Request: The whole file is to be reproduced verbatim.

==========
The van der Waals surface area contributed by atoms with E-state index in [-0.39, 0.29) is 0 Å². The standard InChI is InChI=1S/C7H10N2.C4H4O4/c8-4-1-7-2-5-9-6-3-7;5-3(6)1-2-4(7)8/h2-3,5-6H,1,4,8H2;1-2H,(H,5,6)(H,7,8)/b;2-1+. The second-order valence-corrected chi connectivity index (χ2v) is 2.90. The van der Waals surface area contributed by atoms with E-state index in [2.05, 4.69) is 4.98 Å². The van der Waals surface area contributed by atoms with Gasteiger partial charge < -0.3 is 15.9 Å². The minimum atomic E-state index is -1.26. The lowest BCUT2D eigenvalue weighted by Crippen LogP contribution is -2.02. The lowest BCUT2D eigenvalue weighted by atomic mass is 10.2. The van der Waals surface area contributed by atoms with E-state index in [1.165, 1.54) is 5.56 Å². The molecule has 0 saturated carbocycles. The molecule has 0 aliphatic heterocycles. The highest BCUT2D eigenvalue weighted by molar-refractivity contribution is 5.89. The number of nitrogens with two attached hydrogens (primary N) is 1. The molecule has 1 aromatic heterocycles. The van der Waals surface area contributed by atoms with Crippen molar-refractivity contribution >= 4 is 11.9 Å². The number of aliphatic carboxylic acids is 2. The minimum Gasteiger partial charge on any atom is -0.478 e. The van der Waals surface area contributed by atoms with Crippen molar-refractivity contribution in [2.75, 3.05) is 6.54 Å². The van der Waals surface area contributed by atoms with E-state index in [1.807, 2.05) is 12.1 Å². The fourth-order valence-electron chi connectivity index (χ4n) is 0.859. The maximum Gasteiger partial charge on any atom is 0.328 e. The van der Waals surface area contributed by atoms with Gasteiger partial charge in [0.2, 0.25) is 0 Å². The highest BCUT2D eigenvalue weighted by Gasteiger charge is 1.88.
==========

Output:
The van der Waals surface area contributed by atoms with E-state index in [-0.39, 0.29) is 0 Å². The standard InChI is InChI=1S/C7H10N2.C4H4O4/c8-4-1-7-2-5-9-6-3-7;5-3(6)1-2-4(7)8/h2-3,5-6H,1,4,8H2;1-2H,(H,5,6)(H,7,8)/b;2-1+. The second-order valence-corrected chi connectivity index (χ2v) is 2.90. The van der Waals surface area contributed by atoms with E-state index in [2.05, 4.69) is 4.98 Å². The van der Waals surface area contributed by atoms with Gasteiger partial charge < -0.3 is 15.9 Å². The minimum atomic E-state index is -1.26. The lowest BCUT2D eigenvalue weighted by Crippen LogP contribution is -2.02. The lowest BCUT2D eigenvalue weighted by atomic mass is 10.2. The van der Waals surface area contributed by atoms with E-state index in [1.165, 1.54) is 5.56 Å². The molecule has 0 saturated carbocycles. The molecule has 0 aliphatic heterocycles. The highest BCUT2D eigenvalue weighted by molar-refractivity contribution is 5.89. The number of nitrogens with two attached hydrogens (primary N) is 1. The molecule has 1 aromatic heterocycles. The van der Waals surface area contributed by atoms with Crippen molar-refractivity contribution >= 4 is 11.9 Å². The number of aliphatic carboxylic acids is 2. The minimum Gasteiger partial charge on any atom is -0.478 e. The van der Waals surface area contributed by atoms with Crippen molar-refractivity contribution in [2.75, 3.05) is 6.54 Å². The van der Waals surface area contributed by atoms with E-state index in [1.807, 2.05) is 12.1 Å². The fourth-order valence-electron chi connectivity index (χ4n) is 0.859. The maximum Gasteiger partial charge on any atom is 0.328 e. The van der Waals surface area contributed by atoms with Gasteiger partial charge in [0.2, 0.25) is 0 Å². The highest BCUT2D eigenvalue weighted by Gasteiger charge is 1.88.